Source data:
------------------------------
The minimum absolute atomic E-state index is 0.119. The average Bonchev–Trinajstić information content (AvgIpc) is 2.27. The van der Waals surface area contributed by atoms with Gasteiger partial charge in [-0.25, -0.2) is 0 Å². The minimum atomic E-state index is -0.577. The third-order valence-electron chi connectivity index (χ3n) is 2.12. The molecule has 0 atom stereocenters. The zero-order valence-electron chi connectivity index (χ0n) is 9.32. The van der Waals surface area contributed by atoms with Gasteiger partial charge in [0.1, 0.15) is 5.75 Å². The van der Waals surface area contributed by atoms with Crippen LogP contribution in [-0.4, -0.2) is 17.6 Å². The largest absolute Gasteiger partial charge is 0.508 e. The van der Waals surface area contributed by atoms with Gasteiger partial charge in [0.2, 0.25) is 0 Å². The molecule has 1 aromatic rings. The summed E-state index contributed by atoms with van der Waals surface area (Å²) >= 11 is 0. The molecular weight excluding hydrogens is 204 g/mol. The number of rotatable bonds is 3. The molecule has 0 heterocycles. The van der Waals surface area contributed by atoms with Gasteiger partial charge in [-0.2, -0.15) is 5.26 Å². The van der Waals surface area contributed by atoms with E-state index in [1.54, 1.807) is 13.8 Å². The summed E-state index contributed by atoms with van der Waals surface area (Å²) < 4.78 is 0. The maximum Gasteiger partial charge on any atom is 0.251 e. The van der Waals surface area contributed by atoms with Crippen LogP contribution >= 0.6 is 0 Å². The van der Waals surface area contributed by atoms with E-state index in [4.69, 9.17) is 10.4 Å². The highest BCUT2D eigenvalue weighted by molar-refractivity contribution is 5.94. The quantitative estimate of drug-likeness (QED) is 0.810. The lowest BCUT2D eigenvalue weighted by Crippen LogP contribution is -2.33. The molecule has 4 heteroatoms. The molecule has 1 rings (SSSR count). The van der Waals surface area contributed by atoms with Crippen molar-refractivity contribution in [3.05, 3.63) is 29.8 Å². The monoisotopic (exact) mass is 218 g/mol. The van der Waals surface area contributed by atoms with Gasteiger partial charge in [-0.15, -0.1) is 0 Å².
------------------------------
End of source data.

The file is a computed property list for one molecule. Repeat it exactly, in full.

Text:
The minimum absolute atomic E-state index is 0.119. The average Bonchev–Trinajstić information content (AvgIpc) is 2.27. The van der Waals surface area contributed by atoms with Gasteiger partial charge in [-0.25, -0.2) is 0 Å². The minimum atomic E-state index is -0.577. The third-order valence-electron chi connectivity index (χ3n) is 2.12. The molecule has 0 atom stereocenters. The zero-order valence-electron chi connectivity index (χ0n) is 9.32. The van der Waals surface area contributed by atoms with Gasteiger partial charge in [0.1, 0.15) is 5.75 Å². The van der Waals surface area contributed by atoms with Crippen LogP contribution in [-0.4, -0.2) is 17.6 Å². The largest absolute Gasteiger partial charge is 0.508 e. The van der Waals surface area contributed by atoms with Gasteiger partial charge in [0.2, 0.25) is 0 Å². The molecule has 1 aromatic rings. The summed E-state index contributed by atoms with van der Waals surface area (Å²) >= 11 is 0. The molecular weight excluding hydrogens is 204 g/mol. The number of rotatable bonds is 3. The molecule has 0 heterocycles. The van der Waals surface area contributed by atoms with Gasteiger partial charge in [-0.2, -0.15) is 5.26 Å². The van der Waals surface area contributed by atoms with E-state index in [1.54, 1.807) is 13.8 Å². The summed E-state index contributed by atoms with van der Waals surface area (Å²) < 4.78 is 0. The maximum Gasteiger partial charge on any atom is 0.251 e. The van der Waals surface area contributed by atoms with Crippen LogP contribution >= 0.6 is 0 Å². The van der Waals surface area contributed by atoms with E-state index in [4.69, 9.17) is 10.4 Å². The highest BCUT2D eigenvalue weighted by molar-refractivity contribution is 5.94. The quantitative estimate of drug-likeness (QED) is 0.810. The lowest BCUT2D eigenvalue weighted by Crippen LogP contribution is -2.33. The molecule has 4 heteroatoms. The molecule has 1 rings (SSSR count). The van der Waals surface area contributed by atoms with Crippen molar-refractivity contribution in [3.05, 3.63) is 29.8 Å². The monoisotopic (exact) mass is 218 g/mol. The van der Waals surface area contributed by atoms with Gasteiger partial charge in [-0.15, -0.1) is 0 Å².